Licking Creek Formation chert, Rockingham County, Virginia.
Beekmantown Formation chert, Rockingham County, Virginia.
Siding Hill Quarry, 44AU0763, Augusta County, Virginia.
Sidling Hill Chert Quarry Site, 44AU0763, in Augusta County; Licking Creek Chert in Rockingham County; and the Beekmantown Chert in Rockingham County, Virginia.
A number of separate chert samples came from Augusta and Rockingham counties from the Lower Devonian and Upper Silurian Formations. (1) Helderberg blue chert is primarily a blue chert found as large nodules in limestone formations from this age. The Helderbert limestone formation is Lower Devonian in age and consists of the New Creek and New Scotland limestone formations. The Sidling Hill Quarry site contains not only blue chert but gray streaked or banded, and white cherts. (2) Licking Creek Formation chert, part of the Devonian-age Helderberg Limestone, are closely spaced layers of black chert. One of its identifying characteristics is its sandy-texture impurities and its tendency to fracture along thin bedding planes.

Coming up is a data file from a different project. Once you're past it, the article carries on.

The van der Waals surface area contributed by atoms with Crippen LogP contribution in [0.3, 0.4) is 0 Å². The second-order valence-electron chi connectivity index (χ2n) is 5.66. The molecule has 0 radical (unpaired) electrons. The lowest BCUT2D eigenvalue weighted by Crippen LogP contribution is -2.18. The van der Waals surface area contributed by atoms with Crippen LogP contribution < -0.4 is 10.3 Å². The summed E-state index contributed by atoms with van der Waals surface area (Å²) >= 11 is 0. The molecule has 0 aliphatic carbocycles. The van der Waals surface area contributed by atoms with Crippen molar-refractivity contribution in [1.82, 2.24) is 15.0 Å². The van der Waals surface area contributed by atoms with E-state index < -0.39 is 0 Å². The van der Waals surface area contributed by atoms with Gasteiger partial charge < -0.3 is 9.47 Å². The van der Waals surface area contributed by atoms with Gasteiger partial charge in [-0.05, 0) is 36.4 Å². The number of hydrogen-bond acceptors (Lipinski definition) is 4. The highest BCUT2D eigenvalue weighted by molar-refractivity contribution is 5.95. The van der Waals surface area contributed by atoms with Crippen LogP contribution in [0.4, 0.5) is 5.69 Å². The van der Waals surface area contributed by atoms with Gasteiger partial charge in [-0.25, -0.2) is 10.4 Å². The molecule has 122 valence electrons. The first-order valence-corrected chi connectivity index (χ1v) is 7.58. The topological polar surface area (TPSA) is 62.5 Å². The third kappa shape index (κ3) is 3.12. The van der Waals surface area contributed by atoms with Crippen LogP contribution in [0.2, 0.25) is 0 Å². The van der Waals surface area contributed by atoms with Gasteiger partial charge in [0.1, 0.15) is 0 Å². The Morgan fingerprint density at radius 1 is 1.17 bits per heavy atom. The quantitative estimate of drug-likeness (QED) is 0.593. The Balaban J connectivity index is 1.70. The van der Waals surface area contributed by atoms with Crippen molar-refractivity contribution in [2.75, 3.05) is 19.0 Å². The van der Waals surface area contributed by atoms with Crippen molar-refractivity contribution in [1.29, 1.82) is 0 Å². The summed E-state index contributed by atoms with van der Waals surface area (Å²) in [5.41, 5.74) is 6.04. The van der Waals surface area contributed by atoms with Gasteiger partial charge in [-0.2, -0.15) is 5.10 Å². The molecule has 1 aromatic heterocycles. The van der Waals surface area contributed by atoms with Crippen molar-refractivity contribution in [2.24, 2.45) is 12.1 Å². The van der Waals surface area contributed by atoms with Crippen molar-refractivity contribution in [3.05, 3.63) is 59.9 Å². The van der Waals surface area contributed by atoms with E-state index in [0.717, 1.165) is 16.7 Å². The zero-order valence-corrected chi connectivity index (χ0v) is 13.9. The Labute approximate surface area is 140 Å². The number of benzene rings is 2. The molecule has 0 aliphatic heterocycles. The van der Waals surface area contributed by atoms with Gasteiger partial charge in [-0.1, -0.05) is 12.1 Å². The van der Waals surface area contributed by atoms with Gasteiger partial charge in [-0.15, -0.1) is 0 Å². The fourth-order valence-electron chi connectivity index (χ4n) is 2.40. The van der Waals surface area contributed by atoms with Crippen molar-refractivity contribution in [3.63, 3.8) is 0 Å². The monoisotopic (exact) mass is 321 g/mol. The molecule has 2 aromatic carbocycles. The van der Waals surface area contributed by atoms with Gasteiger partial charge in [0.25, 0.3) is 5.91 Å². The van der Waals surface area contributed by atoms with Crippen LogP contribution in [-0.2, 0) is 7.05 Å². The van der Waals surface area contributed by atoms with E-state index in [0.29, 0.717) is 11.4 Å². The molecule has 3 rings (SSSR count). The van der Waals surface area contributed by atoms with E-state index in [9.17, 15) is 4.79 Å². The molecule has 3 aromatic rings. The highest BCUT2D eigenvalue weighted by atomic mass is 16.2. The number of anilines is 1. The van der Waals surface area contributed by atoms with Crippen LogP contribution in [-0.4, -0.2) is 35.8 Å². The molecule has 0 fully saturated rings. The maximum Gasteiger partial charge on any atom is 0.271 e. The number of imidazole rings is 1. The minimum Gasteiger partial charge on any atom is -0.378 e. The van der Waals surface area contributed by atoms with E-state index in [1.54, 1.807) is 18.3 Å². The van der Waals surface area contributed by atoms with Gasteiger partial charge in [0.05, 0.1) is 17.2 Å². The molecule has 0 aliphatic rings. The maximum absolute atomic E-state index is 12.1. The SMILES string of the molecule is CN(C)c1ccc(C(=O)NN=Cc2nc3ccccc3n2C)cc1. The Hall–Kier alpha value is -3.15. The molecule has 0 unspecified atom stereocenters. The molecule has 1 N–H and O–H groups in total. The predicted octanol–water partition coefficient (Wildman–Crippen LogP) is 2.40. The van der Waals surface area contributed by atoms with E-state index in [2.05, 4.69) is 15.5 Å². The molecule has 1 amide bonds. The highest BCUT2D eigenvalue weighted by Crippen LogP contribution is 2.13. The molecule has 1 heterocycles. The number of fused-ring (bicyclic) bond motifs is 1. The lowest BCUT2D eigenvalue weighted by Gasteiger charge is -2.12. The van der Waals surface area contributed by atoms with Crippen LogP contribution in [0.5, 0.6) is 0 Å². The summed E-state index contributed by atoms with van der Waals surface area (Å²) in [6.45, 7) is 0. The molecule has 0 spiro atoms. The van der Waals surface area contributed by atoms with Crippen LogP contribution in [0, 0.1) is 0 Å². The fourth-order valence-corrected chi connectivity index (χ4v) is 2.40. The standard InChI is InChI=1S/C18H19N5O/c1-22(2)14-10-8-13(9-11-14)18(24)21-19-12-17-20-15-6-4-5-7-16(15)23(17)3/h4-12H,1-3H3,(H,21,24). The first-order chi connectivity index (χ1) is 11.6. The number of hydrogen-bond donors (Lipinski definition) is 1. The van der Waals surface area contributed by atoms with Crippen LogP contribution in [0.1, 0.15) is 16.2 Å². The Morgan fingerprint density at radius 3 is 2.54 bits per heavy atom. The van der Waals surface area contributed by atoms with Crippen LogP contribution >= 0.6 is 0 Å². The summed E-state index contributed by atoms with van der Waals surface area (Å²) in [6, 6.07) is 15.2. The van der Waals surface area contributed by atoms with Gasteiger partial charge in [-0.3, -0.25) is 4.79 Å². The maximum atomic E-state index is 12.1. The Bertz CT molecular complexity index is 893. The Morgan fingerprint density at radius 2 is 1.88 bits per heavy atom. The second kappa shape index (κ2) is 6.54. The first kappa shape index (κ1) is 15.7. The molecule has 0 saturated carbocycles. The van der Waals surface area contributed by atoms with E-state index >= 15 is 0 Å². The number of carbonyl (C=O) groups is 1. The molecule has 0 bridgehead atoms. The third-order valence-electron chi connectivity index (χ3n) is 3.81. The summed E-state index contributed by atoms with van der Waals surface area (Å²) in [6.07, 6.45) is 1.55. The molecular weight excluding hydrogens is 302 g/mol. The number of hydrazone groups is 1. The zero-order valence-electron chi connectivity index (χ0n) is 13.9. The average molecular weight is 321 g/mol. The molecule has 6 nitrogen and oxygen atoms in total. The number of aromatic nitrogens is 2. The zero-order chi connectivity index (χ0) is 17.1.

The Ordivician-age Beekmantown Formation chert is found throughout the Shenandoah Valley in a series of thin, southwest-northeast trending belts. Like other Ordivician cherts (Chepultepec, New Market), it varies in texture throughout the belts, but the color remains a dark gray. This dark gray, porous lenticular chert, is often fine-textured and sometimes fossiliferous. It is interbedded with gray dolomite and blue limestone. The lenses of chert are separated by a muddy dolomitic film.
Throughout the lower Shenandoah Valley.
Lower Devonian and Upper Silurian Formation, and Ordivician cherts were used throughout prehistory in the central and northern Ridge and Valley.
Nash 1999; Tolley 1999; Egloff 2008
Updated October 22, 2016